We shall get back to the LoadSearchInputRegion() shortly.
To avoid confusion, look at the screenshot below. The whole UI you see is the SearchView loaded into the Window (shell). The SearchView has two regions – Search Input Region (contains the SearchInputView) and the search results region.
When the application starts, only the search input view would be shown. Thus you can only see the LoadSearchInputRegion() method being called inside the LoadSearchRegion().
When the user presses the search button, the results are retrieved and the results view would be added.
The search input region is marked in yellow and the search results view is marked in blue.
13. Now let us implement the SearchView (the one which contains both the search input view at the top and search results at the bottom). Add a new WPF user control and name it as SearchView.xaml. Modify the XAML as shown below.
It has two rows in the grid – one for input region and one for results region. We just defined the regions and the views are loaded into these regions when the Add(view) is invoked on the region manager and then the views appear when Activate(view) is invoked. While the input region is simple, just like the one that we defined in the shell. Note that even though the regions in search view appear as if there are regions inside the region (SearchRegion in the shell), we would still be using the same region manager but nothing any fancy. The region manager is global and it figures out the regions, however nested they are.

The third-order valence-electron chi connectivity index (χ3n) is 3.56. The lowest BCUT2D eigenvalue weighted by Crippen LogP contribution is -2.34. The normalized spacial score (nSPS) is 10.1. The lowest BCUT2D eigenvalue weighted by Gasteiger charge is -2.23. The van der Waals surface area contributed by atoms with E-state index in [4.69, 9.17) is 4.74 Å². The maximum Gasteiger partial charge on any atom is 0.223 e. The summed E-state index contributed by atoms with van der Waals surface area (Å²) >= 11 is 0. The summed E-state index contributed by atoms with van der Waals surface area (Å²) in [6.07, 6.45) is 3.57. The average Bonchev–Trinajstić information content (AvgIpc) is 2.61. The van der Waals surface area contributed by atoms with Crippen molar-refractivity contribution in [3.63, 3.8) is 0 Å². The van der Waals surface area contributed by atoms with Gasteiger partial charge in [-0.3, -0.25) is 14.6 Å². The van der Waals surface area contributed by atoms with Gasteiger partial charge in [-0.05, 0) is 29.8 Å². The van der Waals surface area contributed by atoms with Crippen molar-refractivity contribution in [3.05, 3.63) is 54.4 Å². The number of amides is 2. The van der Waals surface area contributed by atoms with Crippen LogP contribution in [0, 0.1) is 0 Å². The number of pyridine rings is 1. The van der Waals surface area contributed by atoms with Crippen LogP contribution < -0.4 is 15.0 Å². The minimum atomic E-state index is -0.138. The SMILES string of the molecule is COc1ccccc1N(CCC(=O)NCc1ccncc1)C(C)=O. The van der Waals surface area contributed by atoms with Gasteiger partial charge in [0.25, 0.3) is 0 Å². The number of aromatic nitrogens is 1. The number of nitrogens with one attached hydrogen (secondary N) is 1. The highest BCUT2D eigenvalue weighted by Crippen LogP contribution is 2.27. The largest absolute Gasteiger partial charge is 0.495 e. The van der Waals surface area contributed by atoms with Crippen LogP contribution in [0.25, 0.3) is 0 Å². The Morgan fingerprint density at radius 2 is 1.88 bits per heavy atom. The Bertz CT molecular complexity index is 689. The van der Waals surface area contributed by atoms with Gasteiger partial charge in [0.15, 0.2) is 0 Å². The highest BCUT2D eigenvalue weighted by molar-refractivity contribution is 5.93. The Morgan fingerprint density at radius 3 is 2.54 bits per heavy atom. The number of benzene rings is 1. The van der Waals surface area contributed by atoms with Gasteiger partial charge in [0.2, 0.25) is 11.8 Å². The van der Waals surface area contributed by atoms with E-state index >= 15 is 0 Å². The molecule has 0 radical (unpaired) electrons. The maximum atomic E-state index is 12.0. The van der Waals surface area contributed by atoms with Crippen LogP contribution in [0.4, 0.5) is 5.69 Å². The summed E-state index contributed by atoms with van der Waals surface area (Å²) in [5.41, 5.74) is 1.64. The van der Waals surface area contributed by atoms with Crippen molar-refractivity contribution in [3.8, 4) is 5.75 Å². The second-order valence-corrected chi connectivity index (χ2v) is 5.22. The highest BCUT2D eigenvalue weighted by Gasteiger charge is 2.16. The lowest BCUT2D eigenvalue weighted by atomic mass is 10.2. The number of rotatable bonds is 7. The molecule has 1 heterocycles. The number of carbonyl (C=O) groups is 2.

We have already looked at ContentControl region. Now if you notice the search results region is defined as a TabControl. This is another control whose RegionAdapter is already implemented in the CAL. Another control with ready to use region adapter is the ItemsControl. (which we would not be looking at today).
You have already observed that the same RegionNames class is being used even in this project – therefore you should not forget to add reference to the tru.twitter.common library and set the reference property “Copy to output” to false.
14. We now have two more regions for which views has to be implemented. So first let us implement the SearchInputView which sits in the SearchInputRegion.